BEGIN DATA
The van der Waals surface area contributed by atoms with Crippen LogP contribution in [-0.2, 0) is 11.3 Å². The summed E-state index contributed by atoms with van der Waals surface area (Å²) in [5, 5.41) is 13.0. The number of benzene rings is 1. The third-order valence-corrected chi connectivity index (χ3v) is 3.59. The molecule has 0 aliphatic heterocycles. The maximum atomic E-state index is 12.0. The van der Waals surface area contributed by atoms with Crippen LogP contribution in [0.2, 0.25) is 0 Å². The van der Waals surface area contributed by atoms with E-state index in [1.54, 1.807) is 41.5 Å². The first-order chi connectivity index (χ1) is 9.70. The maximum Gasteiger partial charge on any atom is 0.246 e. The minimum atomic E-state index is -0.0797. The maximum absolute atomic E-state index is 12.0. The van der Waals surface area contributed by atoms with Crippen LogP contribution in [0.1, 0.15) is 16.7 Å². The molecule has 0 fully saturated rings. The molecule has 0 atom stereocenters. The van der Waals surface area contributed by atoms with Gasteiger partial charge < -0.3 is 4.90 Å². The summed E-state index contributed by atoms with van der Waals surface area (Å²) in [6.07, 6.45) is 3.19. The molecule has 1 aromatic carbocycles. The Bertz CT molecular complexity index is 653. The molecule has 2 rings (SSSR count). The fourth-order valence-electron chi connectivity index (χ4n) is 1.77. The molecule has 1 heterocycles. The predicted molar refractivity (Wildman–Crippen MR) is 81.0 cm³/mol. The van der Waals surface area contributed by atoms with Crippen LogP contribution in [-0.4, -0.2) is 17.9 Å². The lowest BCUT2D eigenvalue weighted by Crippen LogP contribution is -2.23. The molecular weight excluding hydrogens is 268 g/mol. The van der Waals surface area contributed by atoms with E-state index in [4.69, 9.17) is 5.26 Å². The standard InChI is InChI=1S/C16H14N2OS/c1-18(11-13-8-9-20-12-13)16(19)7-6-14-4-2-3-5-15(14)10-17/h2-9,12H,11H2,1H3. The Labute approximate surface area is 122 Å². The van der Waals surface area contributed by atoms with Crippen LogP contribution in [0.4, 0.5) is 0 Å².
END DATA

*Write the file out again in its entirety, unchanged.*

The van der Waals surface area contributed by atoms with Crippen LogP contribution in [-0.2, 0) is 11.3 Å². The summed E-state index contributed by atoms with van der Waals surface area (Å²) in [5, 5.41) is 13.0. The number of benzene rings is 1. The third-order valence-corrected chi connectivity index (χ3v) is 3.59. The molecule has 0 aliphatic heterocycles. The maximum atomic E-state index is 12.0. The van der Waals surface area contributed by atoms with Crippen LogP contribution in [0.2, 0.25) is 0 Å². The van der Waals surface area contributed by atoms with E-state index in [1.54, 1.807) is 41.5 Å². The first-order chi connectivity index (χ1) is 9.70. The maximum Gasteiger partial charge on any atom is 0.246 e. The minimum atomic E-state index is -0.0797. The maximum absolute atomic E-state index is 12.0. The van der Waals surface area contributed by atoms with Crippen LogP contribution in [0.1, 0.15) is 16.7 Å². The molecule has 0 fully saturated rings. The molecule has 0 atom stereocenters. The van der Waals surface area contributed by atoms with Gasteiger partial charge < -0.3 is 4.90 Å². The summed E-state index contributed by atoms with van der Waals surface area (Å²) in [6.07, 6.45) is 3.19. The molecule has 1 aromatic carbocycles. The Bertz CT molecular complexity index is 653. The molecule has 2 rings (SSSR count). The fourth-order valence-electron chi connectivity index (χ4n) is 1.77. The molecule has 1 heterocycles. The predicted molar refractivity (Wildman–Crippen MR) is 81.0 cm³/mol. The van der Waals surface area contributed by atoms with Crippen LogP contribution in [-0.4, -0.2) is 17.9 Å². The lowest BCUT2D eigenvalue weighted by Crippen LogP contribution is -2.23. The molecular weight excluding hydrogens is 268 g/mol. The van der Waals surface area contributed by atoms with E-state index in [4.69, 9.17) is 5.26 Å². The standard InChI is InChI=1S/C16H14N2OS/c1-18(11-13-8-9-20-12-13)16(19)7-6-14-4-2-3-5-15(14)10-17/h2-9,12H,11H2,1H3. The Labute approximate surface area is 122 Å². The van der Waals surface area contributed by atoms with Crippen LogP contribution in [0.4, 0.5) is 0 Å².